Jaime Kopke on Rethinking the Boulder Public Library With Waffles and Songs
Play with Building 61 notch-blocks and help the Boulder Pubic Library devise its master plan.
Courtesy of Boulder Public Library
For nearly ten years, Jaime Kopke has been devising ways for museums and other cultural organizations in the Denver metro area to engage their audiences, beyond serving as reliquaries presenting art and information behind a symbolic wall of glass. After helping found the local Pecha Kucha and running the short-lived but innovative participatory pop-up the Denver Community Museum on her own dime, the museum professional went on to manage community programs at the Denver Art Museum before ending up in her similar, current post at the Boulder Public Library.
While Kopke worked at the DAM to plug the public directly into the museum's collections through innovative programming, her job at the BPL points customers beyond the books and media on the shelves. Although the library is already operating ahead of the curve by presenting inviting public programs like the hands-on Building 61 Makerspace, Kopke aims to push the BPL even further into the future by helping to draft a new master plan based on information gathered during the upcoming Library Lab, two full days of programming on April 5 and 6 meant to inject fun and community input into the planning process. We asked Kopke to explain what Library Lab is all about. Here's what she had to say.
Westword: Describe your job at the Boulder Public Library.
Jaime Kopke: My title is Program, Events and Outreach Manager, but my job is basically about community engagement. The library not only serves as a resource for people to access information, it is also a place for people to connect. My role is to strengthen the possibilities of those connections by creating programs that resonate with people both personally and at a community level.
How do your goals as a library programmer fit into the master plan?
As a city department, the library works to serve the needs of the community, and those needs are always evolving. A master planning process allows everyone to come together and create a guiding vision in collaboration so the library can remain relevant and meaningful to its users. I always want our programs to be relevant and meaningful, too, so this planning process is exciting to me and connects with the work I try to do every day.
How will Library Lab help accomplish those goals?
For the master plan, the library is undertaking many different paths to gather community ideas and input. Some are more traditional, such as a community-wide survey, which is open now, and focus groups down the road. But we also want to try some different tactics, which may reach beyond our normal participants. By being a bit experimental and offbeat, maybe we can bring some new voices into the process. And perhaps waffles are the perfect icebreaker!
Library Lab will be an interactive installation set in our gallery. Everything is meant to be hands-on and participatory, but it offers different avenues for people to engage. For people who are more visual thinkers, we have a word wall to do some collective visual mapping, and for kids, it's a coloring survey. For the hands-on folks, we have a station where people can build with notch blocks to answer questions such as, "How did you arrive at the library today?" People can literally build a structure from their answers. Or perhaps music is your jam: We have a group of singers coming in to lead an improvisational workshop collecting words/ideas and crafting them into a song. Sometimes it's just about trying a new approach or invitation, and then great conversations happen!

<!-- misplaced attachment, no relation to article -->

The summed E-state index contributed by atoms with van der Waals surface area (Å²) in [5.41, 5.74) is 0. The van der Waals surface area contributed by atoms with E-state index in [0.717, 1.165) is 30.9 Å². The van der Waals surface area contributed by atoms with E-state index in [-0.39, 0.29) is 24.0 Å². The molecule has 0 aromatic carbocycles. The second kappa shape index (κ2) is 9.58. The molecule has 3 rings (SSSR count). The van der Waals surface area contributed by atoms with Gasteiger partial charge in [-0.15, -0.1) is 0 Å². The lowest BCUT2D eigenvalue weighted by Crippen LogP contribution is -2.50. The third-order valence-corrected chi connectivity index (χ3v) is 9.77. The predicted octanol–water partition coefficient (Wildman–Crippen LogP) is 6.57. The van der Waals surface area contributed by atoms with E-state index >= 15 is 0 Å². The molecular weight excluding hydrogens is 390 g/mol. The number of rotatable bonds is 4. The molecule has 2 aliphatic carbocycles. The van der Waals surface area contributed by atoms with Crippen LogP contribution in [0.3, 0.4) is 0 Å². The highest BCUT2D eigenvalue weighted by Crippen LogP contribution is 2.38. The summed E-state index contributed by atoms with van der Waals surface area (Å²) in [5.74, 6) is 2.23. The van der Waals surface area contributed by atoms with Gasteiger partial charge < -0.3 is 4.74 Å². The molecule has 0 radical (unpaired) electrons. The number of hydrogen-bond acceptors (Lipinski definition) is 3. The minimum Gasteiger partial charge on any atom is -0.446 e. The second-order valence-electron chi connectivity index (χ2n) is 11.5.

Why is it important to tap the community in this way?
A master plan is a reflective process, asking not only about the library and its services, but more broadly about what kind of community people want to be part of. By asking some of the bigger questions, like "What do you want for your community?,” we are letting our plans be in response to larger, transformational community goals and less about the day-to-day operations. Shifts to operations may come, but it will be as part of a collective higher purpose/goal. The community is the driver for all of this.
How will the Library Lab programs engage people?
It's going to be fun and experimental. We have a lot of library staff who will be directly involved, because we want to make personal connections with the citizens of Boulder. Our director will be serving up waffles one morning at an Idea Barter Station. This is a spot where we'll trade you a free fifteen-minute service in exchange for your thoughts. Also available will be hand massage, face painting and trims/styles from a local salon. We promise the librarians will not be cutting your hair.
But like all community engagement, we need people to make it work, so I really hope folks stop by and feel free to play. We purposefully designed the activities to cater to a variety of time commitments. We know most folks will be bumping into this on the way to their real destination, so there had to be ways to let people participate in a minute, or stay for a while.
Library Lab is open during regular library hours of 9 a.m. to 7:30 p.m. on Wednesday, April 5, and Thursday, April 6, at the Boulder Public Library. Day-of sign-up is required for Idea Barter Station services (operating from 10 a.m. to noon daily), and space is limited. Learn more online.
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